Former Director of the FBI Robert S. Mueller, III, made the famous quote that: “There are only two types of companies: Those that have been hacked and those that will be hacked.”
And others have since moved to suggest that the quote should now be: “There are only two types of companies: those that have been hacked and those that don’t know they have been hacked.”
It is unfortunate that not for profit organisations are sometimes the target of a cyber-attack. Given that not for profits often hold a lot of personal data, they can be seen as a soft target. Attackers also don’t need to have a lot of data about a person in order to perform identity theft, so the consequences can be significant if personal data is stolen.
Being the subject of a cyber attack can have wide ranging impacts on the organisation; including damage to reputation, financial losses and an inability to service clients during any downtime caused by the incident.
On 28 February 2020, the Office of the Australian Information Commissioner (OAIC) released the latest Notifiable Data Breaches Report on the period July to December 2019. A few key statistics and observations can be made from the report:
- Nationally, there are approximately 80-90 data breaches per month which are “eligible”* and are reported to the OAIC
- Malicious or criminal attacks (including cyber incidents) are the leading cause of data breaches, amounting to 64% of all notifications in the past six months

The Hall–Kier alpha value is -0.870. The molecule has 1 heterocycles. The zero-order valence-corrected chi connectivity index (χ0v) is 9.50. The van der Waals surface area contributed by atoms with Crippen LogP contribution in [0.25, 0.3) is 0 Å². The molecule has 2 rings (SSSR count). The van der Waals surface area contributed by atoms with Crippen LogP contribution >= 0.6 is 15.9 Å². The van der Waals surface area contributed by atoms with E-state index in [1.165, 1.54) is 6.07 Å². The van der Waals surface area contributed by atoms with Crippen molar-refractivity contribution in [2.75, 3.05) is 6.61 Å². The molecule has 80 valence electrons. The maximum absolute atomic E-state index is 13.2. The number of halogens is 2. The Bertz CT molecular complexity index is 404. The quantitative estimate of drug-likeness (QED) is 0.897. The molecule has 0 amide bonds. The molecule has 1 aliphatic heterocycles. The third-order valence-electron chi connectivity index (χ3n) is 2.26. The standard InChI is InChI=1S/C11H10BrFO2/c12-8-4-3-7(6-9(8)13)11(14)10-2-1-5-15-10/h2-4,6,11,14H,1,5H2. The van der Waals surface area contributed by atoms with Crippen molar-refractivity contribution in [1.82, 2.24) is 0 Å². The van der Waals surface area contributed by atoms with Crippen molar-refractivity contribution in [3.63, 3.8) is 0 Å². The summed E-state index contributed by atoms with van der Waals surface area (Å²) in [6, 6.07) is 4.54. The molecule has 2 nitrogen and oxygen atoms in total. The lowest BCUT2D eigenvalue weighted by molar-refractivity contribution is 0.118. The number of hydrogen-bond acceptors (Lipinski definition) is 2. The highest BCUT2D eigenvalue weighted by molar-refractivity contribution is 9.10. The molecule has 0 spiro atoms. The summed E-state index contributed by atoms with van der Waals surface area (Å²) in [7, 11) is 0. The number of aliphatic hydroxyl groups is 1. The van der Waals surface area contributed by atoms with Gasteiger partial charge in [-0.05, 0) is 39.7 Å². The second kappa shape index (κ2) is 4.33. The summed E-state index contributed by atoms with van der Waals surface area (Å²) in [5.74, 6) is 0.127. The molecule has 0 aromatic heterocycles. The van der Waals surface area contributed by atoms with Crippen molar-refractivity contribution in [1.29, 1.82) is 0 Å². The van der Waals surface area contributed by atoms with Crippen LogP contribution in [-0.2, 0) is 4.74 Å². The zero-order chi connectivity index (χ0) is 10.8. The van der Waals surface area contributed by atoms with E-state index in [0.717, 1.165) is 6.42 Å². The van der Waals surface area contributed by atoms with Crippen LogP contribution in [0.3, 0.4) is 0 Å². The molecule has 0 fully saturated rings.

- About a third of breaches are the result of human error
- The health sector has the highest number of breaches
- Most data breaches affect less than 100 individuals, showing the vulnerability of smaller organisations, including not for profits
- The most common data which is involved is personal contact information.
*Under the Notifiable Data Breach legislation, it is an “eligible data breach” where:
- there is unauthorised access to or unauthorised disclosure of personal information (or the information is lost in circumstances where unauthorised access to, or unauthorised disclosure of, the information is likely to occur)
- a reasonable person would conclude it is likely to result in serious harm to any of the individuals whose personal information was involved in the data breach, and
- the entity has not been able to prevent the likelihood of serious harm through remedial action.
If an entity suspects that an eligible data breach has occurred, they must undertake an assessment into the relevant circumstances, notify affected individuals and the OAIC as soon as practicable.
Ensuring that your systems are secure is fundamental to data security, but human error also presents significant risk. Human error can involve a staff member inadvertently opening a phishing email or clicking a link to a suspicious website. One of the other sources of data breach can be, for example, when a staff member accidentally selects the wrong email address and sends an email with personal details to the wrong person.
Cyber risks are often one of the risks that are identified in a risk assessment, but many organisations struggle to know what to do next to mitigate those risks.
Five steps to mitigate cyber risk
Not for profit providers can take these steps to prepare now and mitigate the risk:
- Ensure that cyber risk scenarios are identified in the organisation’s risk assessment.
- Look at your people and the role of training in mitigating the risk– it’s important that employees understand how to detect and report threats, protect their devices and the organisation’s data.
- Preventative technologies and processes – encryption, secure backups, multi-factor authentication and modern hardware/software will all help to minimise the risk of data loss.
- Work with a specialised external consultant undertake an independent security review and penetration testing.